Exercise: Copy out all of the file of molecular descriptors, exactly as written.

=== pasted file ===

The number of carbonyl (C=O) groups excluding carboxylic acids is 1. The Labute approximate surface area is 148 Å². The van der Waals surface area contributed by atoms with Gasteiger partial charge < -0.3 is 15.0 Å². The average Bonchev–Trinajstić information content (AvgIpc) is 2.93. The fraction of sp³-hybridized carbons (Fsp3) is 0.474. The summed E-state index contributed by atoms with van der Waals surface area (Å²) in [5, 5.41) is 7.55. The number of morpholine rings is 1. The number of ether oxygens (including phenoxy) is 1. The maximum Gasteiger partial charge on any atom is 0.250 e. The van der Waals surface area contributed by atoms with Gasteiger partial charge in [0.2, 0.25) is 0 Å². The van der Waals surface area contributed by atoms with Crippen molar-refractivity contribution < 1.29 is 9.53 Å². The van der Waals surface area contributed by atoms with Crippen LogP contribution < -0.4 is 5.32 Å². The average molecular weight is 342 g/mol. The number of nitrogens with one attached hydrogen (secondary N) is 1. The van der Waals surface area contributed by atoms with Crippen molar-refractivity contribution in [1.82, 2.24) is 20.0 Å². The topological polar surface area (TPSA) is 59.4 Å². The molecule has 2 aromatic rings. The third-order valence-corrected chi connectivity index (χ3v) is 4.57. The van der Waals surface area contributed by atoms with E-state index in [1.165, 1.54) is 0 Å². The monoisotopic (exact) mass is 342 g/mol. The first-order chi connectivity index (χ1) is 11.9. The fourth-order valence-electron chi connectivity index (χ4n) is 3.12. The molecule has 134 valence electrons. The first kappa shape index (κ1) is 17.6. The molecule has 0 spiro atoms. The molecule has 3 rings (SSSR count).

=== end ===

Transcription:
The number of carbonyl (C=O) groups excluding carboxylic acids is 1. The Labute approximate surface area is 148 Å². The van der Waals surface area contributed by atoms with Gasteiger partial charge < -0.3 is 15.0 Å². The average Bonchev–Trinajstić information content (AvgIpc) is 2.93. The fraction of sp³-hybridized carbons (Fsp3) is 0.474. The summed E-state index contributed by atoms with van der Waals surface area (Å²) in [5, 5.41) is 7.55. The number of morpholine rings is 1. The number of ether oxygens (including phenoxy) is 1. The maximum Gasteiger partial charge on any atom is 0.250 e. The van der Waals surface area contributed by atoms with Gasteiger partial charge in [0.2, 0.25) is 0 Å². The van der Waals surface area contributed by atoms with Crippen molar-refractivity contribution < 1.29 is 9.53 Å². The van der Waals surface area contributed by atoms with Crippen LogP contribution < -0.4 is 5.32 Å². The average molecular weight is 342 g/mol. The number of nitrogens with one attached hydrogen (secondary N) is 1. The van der Waals surface area contributed by atoms with Crippen molar-refractivity contribution in [1.82, 2.24) is 20.0 Å². The topological polar surface area (TPSA) is 59.4 Å². The molecule has 2 aromatic rings. The third-order valence-corrected chi connectivity index (χ3v) is 4.57. The van der Waals surface area contributed by atoms with E-state index in [1.165, 1.54) is 0 Å². The monoisotopic (exact) mass is 342 g/mol. The first-order chi connectivity index (χ1) is 11.9. The fourth-order valence-electron chi connectivity index (χ4n) is 3.12. The molecule has 134 valence electrons. The first kappa shape index (κ1) is 17.6. The molecule has 0 spiro atoms. The molecule has 3 rings (SSSR count).